The first step in the process is to create an authentication adapter. It really doesn’t matter what you’re using. What matters is that the adapter returns an identity object with a property called “role”. The built in ACL handle expects this to be part of the identity object.


class Auth extends Zend_Amf_Auth_Abstract
{
const LOGGEDIN_ROLE = 'loggedin';

public function authenticate()
{
$identity = new stdClass();
$result = Zend_Auth_Result::FAILURE;

// Do a proper login, y'all
if ($this->_username == 'test' && $this->_password == 'test') {
$identity->role = self::LOGGEDIN_ROLE;
$result = Zend_Auth_Result::SUCCESS;
} else {
$identity->role = Zend_Amf_Constants::GUEST_ROLE;
}

return new Zend_Auth_Result($result, $identity);
}
}

The Auth class extends Zend_Amf_Auth_Abstract because Flex seems to require username and passwords as being the only mechanism for passing credentials. The abstract class defines a method that hooks in with the special commands and passes the special credentials to the special adapter. Clearly your authentication mechanism should be better than the one that I put in here, but you’ll get the idea. The most important part is adding the role property to the identity object and passing it to the Zend_Auth_Result object.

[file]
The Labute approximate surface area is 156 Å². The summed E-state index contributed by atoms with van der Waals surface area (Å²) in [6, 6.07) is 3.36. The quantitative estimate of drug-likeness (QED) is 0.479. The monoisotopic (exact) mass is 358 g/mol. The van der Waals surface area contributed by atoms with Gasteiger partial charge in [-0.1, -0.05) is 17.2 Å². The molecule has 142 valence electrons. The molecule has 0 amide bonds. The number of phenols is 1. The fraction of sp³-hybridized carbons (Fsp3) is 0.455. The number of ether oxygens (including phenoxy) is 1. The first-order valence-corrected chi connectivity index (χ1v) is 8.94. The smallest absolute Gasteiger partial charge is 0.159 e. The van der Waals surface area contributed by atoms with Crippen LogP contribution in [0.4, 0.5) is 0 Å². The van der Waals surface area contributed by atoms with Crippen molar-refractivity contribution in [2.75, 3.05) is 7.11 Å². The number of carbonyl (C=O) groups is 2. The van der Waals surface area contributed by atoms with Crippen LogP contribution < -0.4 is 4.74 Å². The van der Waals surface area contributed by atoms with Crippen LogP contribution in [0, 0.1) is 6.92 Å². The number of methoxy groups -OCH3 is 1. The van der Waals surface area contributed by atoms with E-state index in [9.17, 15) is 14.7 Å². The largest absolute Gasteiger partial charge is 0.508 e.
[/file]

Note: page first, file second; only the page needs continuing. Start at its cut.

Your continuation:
Then in your gateway you need to add this adapter as well as create an simple ACL.


$server = new Zend_Amf_Server();
$server->addDirectory(realpath(__DIR__.'/../services'));

$acl = new Zend_Acl();
$acl->addRole(Auth::LOGGEDIN_ROLE);
$acl->allow(Auth::LOGGEDIN_ROLE);
$server->setAcl($acl);

$auth = new Auth();
$server->setAuth($auth);

echo $server->handle();

This adds the new Auth role to the ACL and says that it has access to everything. Since there is no place where I allow guest access (denoted by Zend_Amf_Constants::GUEST_ROLE in the adapter) guest requests will be denied.

With just this little bit of code you now have a mechanism that will provide restricted access to all of your service objects.

via Kevin Schroeder’s blog – Zend Technologies.